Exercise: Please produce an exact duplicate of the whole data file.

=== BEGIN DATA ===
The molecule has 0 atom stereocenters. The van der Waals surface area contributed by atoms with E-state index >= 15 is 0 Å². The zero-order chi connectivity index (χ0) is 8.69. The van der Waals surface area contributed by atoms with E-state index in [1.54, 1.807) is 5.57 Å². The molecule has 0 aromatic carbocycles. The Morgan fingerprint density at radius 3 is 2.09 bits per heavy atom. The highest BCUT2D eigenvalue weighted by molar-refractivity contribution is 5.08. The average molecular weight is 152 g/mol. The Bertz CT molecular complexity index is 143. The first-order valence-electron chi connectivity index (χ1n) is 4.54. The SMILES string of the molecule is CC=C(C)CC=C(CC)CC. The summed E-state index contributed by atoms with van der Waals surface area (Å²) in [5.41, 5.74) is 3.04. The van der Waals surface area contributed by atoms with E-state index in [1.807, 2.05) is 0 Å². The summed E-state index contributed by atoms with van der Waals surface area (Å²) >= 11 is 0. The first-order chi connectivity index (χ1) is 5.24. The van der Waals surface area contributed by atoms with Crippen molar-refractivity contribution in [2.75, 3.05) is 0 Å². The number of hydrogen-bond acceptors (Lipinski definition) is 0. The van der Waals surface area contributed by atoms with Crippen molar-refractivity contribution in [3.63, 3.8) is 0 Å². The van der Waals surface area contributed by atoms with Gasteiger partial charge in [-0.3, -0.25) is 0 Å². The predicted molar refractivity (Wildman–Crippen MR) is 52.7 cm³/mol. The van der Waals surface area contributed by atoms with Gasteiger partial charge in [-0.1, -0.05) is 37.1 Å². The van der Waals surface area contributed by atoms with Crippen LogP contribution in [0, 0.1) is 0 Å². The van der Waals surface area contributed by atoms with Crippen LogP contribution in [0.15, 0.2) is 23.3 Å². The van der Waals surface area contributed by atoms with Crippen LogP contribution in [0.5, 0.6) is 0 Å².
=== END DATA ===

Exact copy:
The molecule has 0 atom stereocenters. The van der Waals surface area contributed by atoms with E-state index >= 15 is 0 Å². The zero-order chi connectivity index (χ0) is 8.69. The van der Waals surface area contributed by atoms with E-state index in [1.54, 1.807) is 5.57 Å². The molecule has 0 aromatic carbocycles. The Morgan fingerprint density at radius 3 is 2.09 bits per heavy atom. The highest BCUT2D eigenvalue weighted by molar-refractivity contribution is 5.08. The average molecular weight is 152 g/mol. The Bertz CT molecular complexity index is 143. The first-order valence-electron chi connectivity index (χ1n) is 4.54. The SMILES string of the molecule is CC=C(C)CC=C(CC)CC. The summed E-state index contributed by atoms with van der Waals surface area (Å²) in [5.41, 5.74) is 3.04. The van der Waals surface area contributed by atoms with E-state index in [1.807, 2.05) is 0 Å². The summed E-state index contributed by atoms with van der Waals surface area (Å²) >= 11 is 0. The first-order chi connectivity index (χ1) is 5.24. The van der Waals surface area contributed by atoms with Crippen molar-refractivity contribution in [2.75, 3.05) is 0 Å². The number of hydrogen-bond acceptors (Lipinski definition) is 0. The van der Waals surface area contributed by atoms with Crippen molar-refractivity contribution in [3.63, 3.8) is 0 Å². The van der Waals surface area contributed by atoms with Gasteiger partial charge in [-0.3, -0.25) is 0 Å². The predicted molar refractivity (Wildman–Crippen MR) is 52.7 cm³/mol. The van der Waals surface area contributed by atoms with Gasteiger partial charge in [-0.1, -0.05) is 37.1 Å². The van der Waals surface area contributed by atoms with Crippen LogP contribution in [0, 0.1) is 0 Å². The van der Waals surface area contributed by atoms with Crippen LogP contribution in [0.15, 0.2) is 23.3 Å². The van der Waals surface area contributed by atoms with Crippen LogP contribution in [0.5, 0.6) is 0 Å².